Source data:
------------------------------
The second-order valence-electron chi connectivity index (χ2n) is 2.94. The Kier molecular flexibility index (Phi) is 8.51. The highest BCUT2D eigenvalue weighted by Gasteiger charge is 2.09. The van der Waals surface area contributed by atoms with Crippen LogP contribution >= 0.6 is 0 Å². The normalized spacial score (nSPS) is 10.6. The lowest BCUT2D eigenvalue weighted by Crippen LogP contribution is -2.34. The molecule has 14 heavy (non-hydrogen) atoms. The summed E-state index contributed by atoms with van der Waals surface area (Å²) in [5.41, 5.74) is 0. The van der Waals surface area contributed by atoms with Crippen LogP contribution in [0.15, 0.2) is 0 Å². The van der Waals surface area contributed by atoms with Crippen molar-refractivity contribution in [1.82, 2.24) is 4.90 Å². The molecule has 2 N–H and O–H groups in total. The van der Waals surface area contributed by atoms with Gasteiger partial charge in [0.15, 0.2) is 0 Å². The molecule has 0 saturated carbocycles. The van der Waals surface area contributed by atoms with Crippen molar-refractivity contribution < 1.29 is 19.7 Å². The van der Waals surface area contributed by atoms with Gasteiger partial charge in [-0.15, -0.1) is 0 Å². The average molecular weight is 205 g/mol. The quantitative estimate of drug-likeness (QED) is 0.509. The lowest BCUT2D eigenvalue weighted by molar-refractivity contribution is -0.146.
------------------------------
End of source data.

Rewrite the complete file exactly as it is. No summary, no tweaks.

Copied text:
The second-order valence-electron chi connectivity index (χ2n) is 2.94. The Kier molecular flexibility index (Phi) is 8.51. The highest BCUT2D eigenvalue weighted by Gasteiger charge is 2.09. The van der Waals surface area contributed by atoms with Crippen LogP contribution >= 0.6 is 0 Å². The normalized spacial score (nSPS) is 10.6. The lowest BCUT2D eigenvalue weighted by Crippen LogP contribution is -2.34. The molecule has 14 heavy (non-hydrogen) atoms. The summed E-state index contributed by atoms with van der Waals surface area (Å²) in [5.41, 5.74) is 0. The van der Waals surface area contributed by atoms with Crippen LogP contribution in [0.15, 0.2) is 0 Å². The van der Waals surface area contributed by atoms with Crippen molar-refractivity contribution in [1.82, 2.24) is 4.90 Å². The molecule has 2 N–H and O–H groups in total. The van der Waals surface area contributed by atoms with Gasteiger partial charge in [0.15, 0.2) is 0 Å². The molecule has 0 saturated carbocycles. The van der Waals surface area contributed by atoms with Crippen molar-refractivity contribution < 1.29 is 19.7 Å². The van der Waals surface area contributed by atoms with Gasteiger partial charge in [-0.15, -0.1) is 0 Å². The average molecular weight is 205 g/mol. The quantitative estimate of drug-likeness (QED) is 0.509. The lowest BCUT2D eigenvalue weighted by molar-refractivity contribution is -0.146.